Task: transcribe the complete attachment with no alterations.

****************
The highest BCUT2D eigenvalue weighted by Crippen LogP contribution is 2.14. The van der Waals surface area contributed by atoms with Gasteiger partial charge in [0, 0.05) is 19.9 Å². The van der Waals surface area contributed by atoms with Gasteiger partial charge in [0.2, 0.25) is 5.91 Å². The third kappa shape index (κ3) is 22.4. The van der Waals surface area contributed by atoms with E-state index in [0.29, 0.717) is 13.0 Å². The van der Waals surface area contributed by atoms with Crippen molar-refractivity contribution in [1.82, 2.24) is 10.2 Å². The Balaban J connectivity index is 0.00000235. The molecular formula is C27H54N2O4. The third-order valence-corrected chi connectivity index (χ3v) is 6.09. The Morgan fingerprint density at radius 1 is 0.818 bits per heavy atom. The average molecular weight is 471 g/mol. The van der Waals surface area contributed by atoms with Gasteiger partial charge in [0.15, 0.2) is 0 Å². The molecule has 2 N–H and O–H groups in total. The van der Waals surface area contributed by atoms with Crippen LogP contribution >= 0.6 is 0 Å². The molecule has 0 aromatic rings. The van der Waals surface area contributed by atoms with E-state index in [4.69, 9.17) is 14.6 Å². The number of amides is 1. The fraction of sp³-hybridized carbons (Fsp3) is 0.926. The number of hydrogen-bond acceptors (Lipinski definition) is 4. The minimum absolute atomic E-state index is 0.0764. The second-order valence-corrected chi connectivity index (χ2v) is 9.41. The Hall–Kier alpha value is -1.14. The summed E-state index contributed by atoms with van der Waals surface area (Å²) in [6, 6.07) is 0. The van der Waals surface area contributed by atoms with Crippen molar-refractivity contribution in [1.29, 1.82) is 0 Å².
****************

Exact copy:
The highest BCUT2D eigenvalue weighted by Crippen LogP contribution is 2.14. The van der Waals surface area contributed by atoms with Gasteiger partial charge in [0, 0.05) is 19.9 Å². The van der Waals surface area contributed by atoms with Gasteiger partial charge in [0.2, 0.25) is 5.91 Å². The third kappa shape index (κ3) is 22.4. The van der Waals surface area contributed by atoms with E-state index in [0.29, 0.717) is 13.0 Å². The van der Waals surface area contributed by atoms with Crippen molar-refractivity contribution in [1.82, 2.24) is 10.2 Å². The Balaban J connectivity index is 0.00000235. The molecular formula is C27H54N2O4. The third-order valence-corrected chi connectivity index (χ3v) is 6.09. The Morgan fingerprint density at radius 1 is 0.818 bits per heavy atom. The average molecular weight is 471 g/mol. The van der Waals surface area contributed by atoms with Gasteiger partial charge in [0.15, 0.2) is 0 Å². The molecule has 2 N–H and O–H groups in total. The van der Waals surface area contributed by atoms with Crippen LogP contribution >= 0.6 is 0 Å². The molecule has 0 aromatic rings. The van der Waals surface area contributed by atoms with E-state index in [4.69, 9.17) is 14.6 Å². The number of amides is 1. The fraction of sp³-hybridized carbons (Fsp3) is 0.926. The number of hydrogen-bond acceptors (Lipinski definition) is 4. The minimum absolute atomic E-state index is 0.0764. The second-order valence-corrected chi connectivity index (χ2v) is 9.41. The Hall–Kier alpha value is -1.14. The summed E-state index contributed by atoms with van der Waals surface area (Å²) in [6, 6.07) is 0. The van der Waals surface area contributed by atoms with Crippen molar-refractivity contribution in [1.29, 1.82) is 0 Å².